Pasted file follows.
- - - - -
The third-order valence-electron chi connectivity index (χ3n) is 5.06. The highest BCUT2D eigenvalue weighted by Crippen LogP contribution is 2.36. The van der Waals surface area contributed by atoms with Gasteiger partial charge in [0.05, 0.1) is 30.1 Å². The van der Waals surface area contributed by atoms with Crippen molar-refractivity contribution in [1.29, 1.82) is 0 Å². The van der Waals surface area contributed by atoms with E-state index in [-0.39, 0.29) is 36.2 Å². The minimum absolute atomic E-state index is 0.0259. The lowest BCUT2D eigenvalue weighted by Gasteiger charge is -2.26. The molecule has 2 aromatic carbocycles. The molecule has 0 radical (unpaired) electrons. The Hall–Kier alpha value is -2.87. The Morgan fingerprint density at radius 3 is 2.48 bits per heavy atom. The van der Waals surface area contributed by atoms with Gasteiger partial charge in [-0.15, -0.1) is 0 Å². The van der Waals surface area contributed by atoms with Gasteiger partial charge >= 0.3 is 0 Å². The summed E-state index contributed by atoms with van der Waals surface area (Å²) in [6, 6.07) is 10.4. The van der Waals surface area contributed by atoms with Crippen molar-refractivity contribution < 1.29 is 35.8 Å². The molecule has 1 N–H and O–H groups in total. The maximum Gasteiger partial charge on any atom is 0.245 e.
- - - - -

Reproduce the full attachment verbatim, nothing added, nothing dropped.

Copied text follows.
The third-order valence-electron chi connectivity index (χ3n) is 5.06. The highest BCUT2D eigenvalue weighted by Crippen LogP contribution is 2.36. The van der Waals surface area contributed by atoms with Gasteiger partial charge in [0.05, 0.1) is 30.1 Å². The van der Waals surface area contributed by atoms with Crippen molar-refractivity contribution in [1.29, 1.82) is 0 Å². The van der Waals surface area contributed by atoms with E-state index in [-0.39, 0.29) is 36.2 Å². The minimum absolute atomic E-state index is 0.0259. The lowest BCUT2D eigenvalue weighted by Gasteiger charge is -2.26. The molecule has 2 aromatic carbocycles. The molecule has 0 radical (unpaired) electrons. The Hall–Kier alpha value is -2.87. The Morgan fingerprint density at radius 3 is 2.48 bits per heavy atom. The van der Waals surface area contributed by atoms with Gasteiger partial charge in [-0.15, -0.1) is 0 Å². The van der Waals surface area contributed by atoms with Gasteiger partial charge >= 0.3 is 0 Å². The summed E-state index contributed by atoms with van der Waals surface area (Å²) in [6, 6.07) is 10.4. The van der Waals surface area contributed by atoms with Crippen molar-refractivity contribution < 1.29 is 35.8 Å². The molecule has 1 N–H and O–H groups in total. The maximum Gasteiger partial charge on any atom is 0.245 e.